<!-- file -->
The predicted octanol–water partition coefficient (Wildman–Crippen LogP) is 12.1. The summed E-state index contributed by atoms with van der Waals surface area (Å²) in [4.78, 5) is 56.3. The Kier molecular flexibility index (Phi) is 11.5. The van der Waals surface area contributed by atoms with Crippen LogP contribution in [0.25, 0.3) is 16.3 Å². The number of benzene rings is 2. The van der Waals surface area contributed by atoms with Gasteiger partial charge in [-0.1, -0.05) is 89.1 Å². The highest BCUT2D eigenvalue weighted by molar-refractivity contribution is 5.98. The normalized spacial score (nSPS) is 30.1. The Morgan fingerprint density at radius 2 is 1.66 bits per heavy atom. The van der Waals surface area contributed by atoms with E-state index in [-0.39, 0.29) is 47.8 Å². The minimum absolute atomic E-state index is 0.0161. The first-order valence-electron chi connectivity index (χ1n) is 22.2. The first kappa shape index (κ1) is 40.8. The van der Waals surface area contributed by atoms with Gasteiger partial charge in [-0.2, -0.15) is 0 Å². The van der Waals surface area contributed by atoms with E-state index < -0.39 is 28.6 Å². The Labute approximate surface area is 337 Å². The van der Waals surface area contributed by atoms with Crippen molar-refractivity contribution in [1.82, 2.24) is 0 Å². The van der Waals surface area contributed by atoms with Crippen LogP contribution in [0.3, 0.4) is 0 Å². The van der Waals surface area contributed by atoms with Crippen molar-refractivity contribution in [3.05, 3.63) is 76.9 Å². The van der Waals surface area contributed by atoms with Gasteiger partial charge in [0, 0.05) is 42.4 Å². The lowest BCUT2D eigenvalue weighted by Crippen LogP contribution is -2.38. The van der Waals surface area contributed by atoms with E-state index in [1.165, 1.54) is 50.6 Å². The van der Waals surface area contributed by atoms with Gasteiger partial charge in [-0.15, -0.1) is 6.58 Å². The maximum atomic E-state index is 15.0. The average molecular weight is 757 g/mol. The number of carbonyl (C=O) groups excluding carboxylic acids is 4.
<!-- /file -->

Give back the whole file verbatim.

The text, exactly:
The predicted octanol–water partition coefficient (Wildman–Crippen LogP) is 12.1. The summed E-state index contributed by atoms with van der Waals surface area (Å²) in [4.78, 5) is 56.3. The Kier molecular flexibility index (Phi) is 11.5. The van der Waals surface area contributed by atoms with Crippen LogP contribution in [0.25, 0.3) is 16.3 Å². The number of benzene rings is 2. The van der Waals surface area contributed by atoms with Gasteiger partial charge in [-0.1, -0.05) is 89.1 Å². The highest BCUT2D eigenvalue weighted by molar-refractivity contribution is 5.98. The normalized spacial score (nSPS) is 30.1. The Morgan fingerprint density at radius 2 is 1.66 bits per heavy atom. The van der Waals surface area contributed by atoms with E-state index in [-0.39, 0.29) is 47.8 Å². The minimum absolute atomic E-state index is 0.0161. The first-order valence-electron chi connectivity index (χ1n) is 22.2. The first kappa shape index (κ1) is 40.8. The van der Waals surface area contributed by atoms with Gasteiger partial charge in [-0.2, -0.15) is 0 Å². The van der Waals surface area contributed by atoms with E-state index < -0.39 is 28.6 Å². The Labute approximate surface area is 337 Å². The van der Waals surface area contributed by atoms with Crippen molar-refractivity contribution in [1.82, 2.24) is 0 Å². The van der Waals surface area contributed by atoms with Crippen LogP contribution in [0.3, 0.4) is 0 Å². The van der Waals surface area contributed by atoms with Crippen molar-refractivity contribution in [3.05, 3.63) is 76.9 Å². The van der Waals surface area contributed by atoms with Gasteiger partial charge in [0, 0.05) is 42.4 Å². The lowest BCUT2D eigenvalue weighted by Crippen LogP contribution is -2.38. The van der Waals surface area contributed by atoms with E-state index in [1.165, 1.54) is 50.6 Å². The van der Waals surface area contributed by atoms with Gasteiger partial charge in [-0.15, -0.1) is 6.58 Å². The maximum atomic E-state index is 15.0. The average molecular weight is 757 g/mol. The number of carbonyl (C=O) groups excluding carboxylic acids is 4.